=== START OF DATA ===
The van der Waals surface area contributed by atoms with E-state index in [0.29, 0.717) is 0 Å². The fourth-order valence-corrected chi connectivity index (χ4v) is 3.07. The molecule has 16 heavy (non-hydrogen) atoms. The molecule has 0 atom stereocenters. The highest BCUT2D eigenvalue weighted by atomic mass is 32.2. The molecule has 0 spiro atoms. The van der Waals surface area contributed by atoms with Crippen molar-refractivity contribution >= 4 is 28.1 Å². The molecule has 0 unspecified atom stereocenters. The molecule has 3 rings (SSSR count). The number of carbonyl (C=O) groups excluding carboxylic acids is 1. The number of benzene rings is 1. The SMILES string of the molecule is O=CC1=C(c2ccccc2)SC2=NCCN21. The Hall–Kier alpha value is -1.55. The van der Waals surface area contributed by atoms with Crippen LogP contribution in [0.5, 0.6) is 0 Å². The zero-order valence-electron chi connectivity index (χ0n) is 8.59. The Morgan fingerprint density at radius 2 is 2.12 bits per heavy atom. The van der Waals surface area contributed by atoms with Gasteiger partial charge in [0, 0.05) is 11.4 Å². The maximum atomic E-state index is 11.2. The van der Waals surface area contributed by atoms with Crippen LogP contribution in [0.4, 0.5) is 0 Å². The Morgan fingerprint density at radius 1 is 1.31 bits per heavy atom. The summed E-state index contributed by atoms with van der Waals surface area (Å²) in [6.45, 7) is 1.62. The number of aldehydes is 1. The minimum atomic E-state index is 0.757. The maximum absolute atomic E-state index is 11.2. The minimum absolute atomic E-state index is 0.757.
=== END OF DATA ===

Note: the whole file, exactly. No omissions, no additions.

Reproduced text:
The van der Waals surface area contributed by atoms with E-state index in [0.29, 0.717) is 0 Å². The fourth-order valence-corrected chi connectivity index (χ4v) is 3.07. The molecule has 16 heavy (non-hydrogen) atoms. The molecule has 0 atom stereocenters. The highest BCUT2D eigenvalue weighted by atomic mass is 32.2. The molecule has 0 spiro atoms. The van der Waals surface area contributed by atoms with Crippen molar-refractivity contribution >= 4 is 28.1 Å². The molecule has 0 unspecified atom stereocenters. The molecule has 3 rings (SSSR count). The number of carbonyl (C=O) groups excluding carboxylic acids is 1. The number of benzene rings is 1. The SMILES string of the molecule is O=CC1=C(c2ccccc2)SC2=NCCN21. The Hall–Kier alpha value is -1.55. The van der Waals surface area contributed by atoms with Crippen LogP contribution in [0.5, 0.6) is 0 Å². The zero-order valence-electron chi connectivity index (χ0n) is 8.59. The Morgan fingerprint density at radius 2 is 2.12 bits per heavy atom. The van der Waals surface area contributed by atoms with Gasteiger partial charge in [0, 0.05) is 11.4 Å². The maximum atomic E-state index is 11.2. The van der Waals surface area contributed by atoms with Crippen LogP contribution in [0.4, 0.5) is 0 Å². The Morgan fingerprint density at radius 1 is 1.31 bits per heavy atom. The summed E-state index contributed by atoms with van der Waals surface area (Å²) in [6.45, 7) is 1.62. The number of aldehydes is 1. The minimum atomic E-state index is 0.757. The maximum absolute atomic E-state index is 11.2. The minimum absolute atomic E-state index is 0.757.